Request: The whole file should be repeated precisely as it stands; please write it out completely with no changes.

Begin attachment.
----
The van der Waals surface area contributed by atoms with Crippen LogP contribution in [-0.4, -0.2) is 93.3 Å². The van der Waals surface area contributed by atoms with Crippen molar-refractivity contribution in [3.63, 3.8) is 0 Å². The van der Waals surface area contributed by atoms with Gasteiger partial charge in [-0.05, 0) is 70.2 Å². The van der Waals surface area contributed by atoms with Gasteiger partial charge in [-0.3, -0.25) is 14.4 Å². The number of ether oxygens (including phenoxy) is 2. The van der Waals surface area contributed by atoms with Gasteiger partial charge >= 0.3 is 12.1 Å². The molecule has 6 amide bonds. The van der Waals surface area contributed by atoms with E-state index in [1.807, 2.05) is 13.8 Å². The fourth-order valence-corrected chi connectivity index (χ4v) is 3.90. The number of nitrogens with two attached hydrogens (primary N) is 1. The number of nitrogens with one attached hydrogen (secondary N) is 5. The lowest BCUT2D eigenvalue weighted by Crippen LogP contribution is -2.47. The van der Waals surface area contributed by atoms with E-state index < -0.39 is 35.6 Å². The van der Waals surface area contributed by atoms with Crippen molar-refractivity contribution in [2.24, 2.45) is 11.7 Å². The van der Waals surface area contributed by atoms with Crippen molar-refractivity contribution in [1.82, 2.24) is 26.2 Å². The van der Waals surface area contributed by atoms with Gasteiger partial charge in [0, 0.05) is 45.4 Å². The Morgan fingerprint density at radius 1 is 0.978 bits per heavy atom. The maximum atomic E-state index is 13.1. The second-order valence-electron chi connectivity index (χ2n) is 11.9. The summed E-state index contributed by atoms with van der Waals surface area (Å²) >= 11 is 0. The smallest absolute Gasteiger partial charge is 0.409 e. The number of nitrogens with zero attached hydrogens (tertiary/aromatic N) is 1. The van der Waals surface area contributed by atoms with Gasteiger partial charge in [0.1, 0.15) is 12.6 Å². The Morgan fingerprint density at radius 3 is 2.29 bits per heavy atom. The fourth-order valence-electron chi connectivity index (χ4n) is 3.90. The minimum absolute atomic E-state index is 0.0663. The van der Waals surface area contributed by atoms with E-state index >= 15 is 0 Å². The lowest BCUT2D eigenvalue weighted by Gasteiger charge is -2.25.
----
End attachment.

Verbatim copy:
The van der Waals surface area contributed by atoms with Crippen LogP contribution in [-0.4, -0.2) is 93.3 Å². The van der Waals surface area contributed by atoms with Crippen molar-refractivity contribution in [3.63, 3.8) is 0 Å². The van der Waals surface area contributed by atoms with Gasteiger partial charge in [-0.05, 0) is 70.2 Å². The van der Waals surface area contributed by atoms with Gasteiger partial charge in [-0.3, -0.25) is 14.4 Å². The number of ether oxygens (including phenoxy) is 2. The van der Waals surface area contributed by atoms with Gasteiger partial charge >= 0.3 is 12.1 Å². The molecule has 6 amide bonds. The van der Waals surface area contributed by atoms with E-state index in [1.807, 2.05) is 13.8 Å². The fourth-order valence-corrected chi connectivity index (χ4v) is 3.90. The number of nitrogens with two attached hydrogens (primary N) is 1. The number of nitrogens with one attached hydrogen (secondary N) is 5. The lowest BCUT2D eigenvalue weighted by Crippen LogP contribution is -2.47. The van der Waals surface area contributed by atoms with E-state index < -0.39 is 35.6 Å². The van der Waals surface area contributed by atoms with Crippen molar-refractivity contribution in [2.24, 2.45) is 11.7 Å². The van der Waals surface area contributed by atoms with Crippen molar-refractivity contribution in [1.82, 2.24) is 26.2 Å². The van der Waals surface area contributed by atoms with Gasteiger partial charge in [0, 0.05) is 45.4 Å². The Morgan fingerprint density at radius 1 is 0.978 bits per heavy atom. The maximum atomic E-state index is 13.1. The second-order valence-electron chi connectivity index (χ2n) is 11.9. The summed E-state index contributed by atoms with van der Waals surface area (Å²) >= 11 is 0. The smallest absolute Gasteiger partial charge is 0.409 e. The number of nitrogens with zero attached hydrogens (tertiary/aromatic N) is 1. The van der Waals surface area contributed by atoms with Gasteiger partial charge in [0.1, 0.15) is 12.6 Å². The Morgan fingerprint density at radius 3 is 2.29 bits per heavy atom. The fourth-order valence-electron chi connectivity index (χ4n) is 3.90. The minimum absolute atomic E-state index is 0.0663. The van der Waals surface area contributed by atoms with E-state index >= 15 is 0 Å². The lowest BCUT2D eigenvalue weighted by Gasteiger charge is -2.25.